Turning now to the point of order, the hon. member asked me to divide the question on the bill pursuant to Standing Order 69.1 on omnibus bills. He argued that specific measures in the bill, namely clauses 461 and 462 dealing with protections for workers, and clauses 535 to 625, dealing with the head of compliance and enforcement, did not appear to arise out of measures announced in the budget. Therefore, in his view, these sections should be separated out for a distinct vote. He felt that there were likely other matters contained in the bill that were unrelated to the budget, but the short timeline had not permitted him the opportunity to make a thorough review.
The hon. parliamentary secretary to the government House leader responded by saying that there was, indeed, a link between these measures and what was promised in the budget. In the case of the provisions relating to the head of compliance and enforcement, he indicated that the government had signalled its intention to amend and modernize the Canada Labour Code in last year’s budget and that these provisions were in response to that commitment.
Standing Order 69.1 allows the Speaker to divide the questions on the motions for second and third reading of a bill when there is no common element connecting the various provisions or where unrelated matters are linked. Paragraph (2) of that Standing Order provides an exemption for budget implementation bills, by which the question cannot be divided if the bill contains only provisions announced in the budget or referenced in the budget documents.
On November 8, 2017, in a ruling regarding Bill C-63 found at pages 15165 to 15167 of the Debates, I explained that:
I believe the purpose of the standing order is to allow such a division in relation to those matters which are unrelated to the budget, accepting that the purpose of the remainder of the bill is to implement the budget.
Therefore, the only question at issue is whether the provisions identified by the hon. member have any link to the budget presented in this place on February 27. If they do, then I would not separate them out for a distinct vote.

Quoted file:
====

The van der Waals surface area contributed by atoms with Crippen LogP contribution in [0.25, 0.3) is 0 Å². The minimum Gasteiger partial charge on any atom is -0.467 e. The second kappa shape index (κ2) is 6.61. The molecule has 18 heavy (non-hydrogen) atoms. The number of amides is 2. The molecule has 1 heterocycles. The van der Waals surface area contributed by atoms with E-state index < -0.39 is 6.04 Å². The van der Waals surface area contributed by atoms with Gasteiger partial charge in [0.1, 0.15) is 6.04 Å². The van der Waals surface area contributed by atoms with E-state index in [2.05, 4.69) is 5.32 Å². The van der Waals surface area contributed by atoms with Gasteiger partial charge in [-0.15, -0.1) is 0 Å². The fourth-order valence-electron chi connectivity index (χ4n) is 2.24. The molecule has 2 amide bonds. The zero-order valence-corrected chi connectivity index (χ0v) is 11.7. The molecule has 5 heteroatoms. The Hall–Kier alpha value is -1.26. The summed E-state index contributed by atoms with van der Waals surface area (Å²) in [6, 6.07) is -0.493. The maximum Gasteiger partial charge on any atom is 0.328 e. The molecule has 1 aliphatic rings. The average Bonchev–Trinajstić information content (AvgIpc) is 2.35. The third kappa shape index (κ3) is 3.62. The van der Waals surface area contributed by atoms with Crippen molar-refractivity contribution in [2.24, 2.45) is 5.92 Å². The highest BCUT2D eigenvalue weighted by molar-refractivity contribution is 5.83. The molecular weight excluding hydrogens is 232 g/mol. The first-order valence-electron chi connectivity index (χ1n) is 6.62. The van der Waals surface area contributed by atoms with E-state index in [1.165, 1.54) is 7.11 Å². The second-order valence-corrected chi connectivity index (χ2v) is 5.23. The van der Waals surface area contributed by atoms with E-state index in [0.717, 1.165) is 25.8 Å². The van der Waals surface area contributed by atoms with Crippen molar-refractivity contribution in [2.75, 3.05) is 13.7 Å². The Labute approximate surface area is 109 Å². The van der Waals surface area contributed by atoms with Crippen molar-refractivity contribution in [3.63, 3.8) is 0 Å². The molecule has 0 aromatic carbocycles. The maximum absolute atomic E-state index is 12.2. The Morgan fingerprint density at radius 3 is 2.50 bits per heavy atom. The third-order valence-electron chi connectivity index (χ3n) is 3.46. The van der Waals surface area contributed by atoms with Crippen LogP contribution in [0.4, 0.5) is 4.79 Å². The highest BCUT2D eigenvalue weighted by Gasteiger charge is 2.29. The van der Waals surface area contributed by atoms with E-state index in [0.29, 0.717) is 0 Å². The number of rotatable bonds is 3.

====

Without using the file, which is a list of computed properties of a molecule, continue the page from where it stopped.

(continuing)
As I mentioned in the ruling last year, establishing such a link is not always obvious. The budget document is over 360 pages, accompanied by nearly 80 pages of supplemental tax information. Sometimes commitments are very specific and targeted, while other times the language may be vaguer. A generally stated policy intention may translate into a series of detailed and technical legislative amendments. Accordingly, a provision announced in a few sentences may require pages of legislative changes to implement. It is with this in mind that I have reviewed the provisions identified by the hon. member for New Westminster—Burnaby.
Clause 461 of the bill creates a new division VI.1 in the Canada Labour Code relating to temporary help agencies. The provisions seem to deal largely with matters relating to pay equity. Page 43 of the budget indicates that pay equity legislation will “include job types such as seasonal, temporary, part-time and full-time positions”. While this measure falls outside the pay equity act enacted by clause 416 and related measures in clauses 417 to 440, it seems reasonable to conclude that it is part of a series of provisions dealing with equal pay for equal work and fair treatment in the workplace, in line with the objective announced in the budget.